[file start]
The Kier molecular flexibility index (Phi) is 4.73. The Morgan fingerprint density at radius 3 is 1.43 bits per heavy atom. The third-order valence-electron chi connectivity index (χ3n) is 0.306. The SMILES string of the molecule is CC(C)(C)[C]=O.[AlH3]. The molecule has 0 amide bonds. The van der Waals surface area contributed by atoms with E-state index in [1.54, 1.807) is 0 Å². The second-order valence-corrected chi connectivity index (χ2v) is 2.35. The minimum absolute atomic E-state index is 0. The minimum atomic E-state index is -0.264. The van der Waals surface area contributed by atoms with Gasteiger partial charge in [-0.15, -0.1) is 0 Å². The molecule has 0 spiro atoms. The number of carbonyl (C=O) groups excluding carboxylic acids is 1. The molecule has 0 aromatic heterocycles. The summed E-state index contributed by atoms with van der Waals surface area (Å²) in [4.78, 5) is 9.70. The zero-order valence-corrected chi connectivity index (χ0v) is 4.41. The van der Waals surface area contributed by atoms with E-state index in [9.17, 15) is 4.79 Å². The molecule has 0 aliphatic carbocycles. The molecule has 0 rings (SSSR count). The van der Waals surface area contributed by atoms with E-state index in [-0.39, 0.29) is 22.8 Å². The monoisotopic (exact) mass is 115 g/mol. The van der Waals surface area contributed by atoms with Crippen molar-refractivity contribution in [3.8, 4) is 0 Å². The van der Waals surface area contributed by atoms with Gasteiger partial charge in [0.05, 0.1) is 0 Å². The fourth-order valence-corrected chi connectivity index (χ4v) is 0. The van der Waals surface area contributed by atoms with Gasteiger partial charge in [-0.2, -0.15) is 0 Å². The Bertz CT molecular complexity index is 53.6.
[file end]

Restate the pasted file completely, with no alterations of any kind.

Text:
The Kier molecular flexibility index (Phi) is 4.73. The Morgan fingerprint density at radius 3 is 1.43 bits per heavy atom. The third-order valence-electron chi connectivity index (χ3n) is 0.306. The SMILES string of the molecule is CC(C)(C)[C]=O.[AlH3]. The molecule has 0 amide bonds. The van der Waals surface area contributed by atoms with E-state index in [1.54, 1.807) is 0 Å². The second-order valence-corrected chi connectivity index (χ2v) is 2.35. The minimum absolute atomic E-state index is 0. The minimum atomic E-state index is -0.264. The van der Waals surface area contributed by atoms with Gasteiger partial charge in [-0.15, -0.1) is 0 Å². The molecule has 0 spiro atoms. The number of carbonyl (C=O) groups excluding carboxylic acids is 1. The molecule has 0 aromatic heterocycles. The summed E-state index contributed by atoms with van der Waals surface area (Å²) in [4.78, 5) is 9.70. The zero-order valence-corrected chi connectivity index (χ0v) is 4.41. The van der Waals surface area contributed by atoms with E-state index in [9.17, 15) is 4.79 Å². The molecule has 0 aliphatic carbocycles. The molecule has 0 rings (SSSR count). The van der Waals surface area contributed by atoms with E-state index in [-0.39, 0.29) is 22.8 Å². The monoisotopic (exact) mass is 115 g/mol. The van der Waals surface area contributed by atoms with Crippen molar-refractivity contribution in [3.8, 4) is 0 Å². The van der Waals surface area contributed by atoms with Gasteiger partial charge in [0.05, 0.1) is 0 Å². The fourth-order valence-corrected chi connectivity index (χ4v) is 0. The van der Waals surface area contributed by atoms with Gasteiger partial charge in [-0.2, -0.15) is 0 Å². The Bertz CT molecular complexity index is 53.6.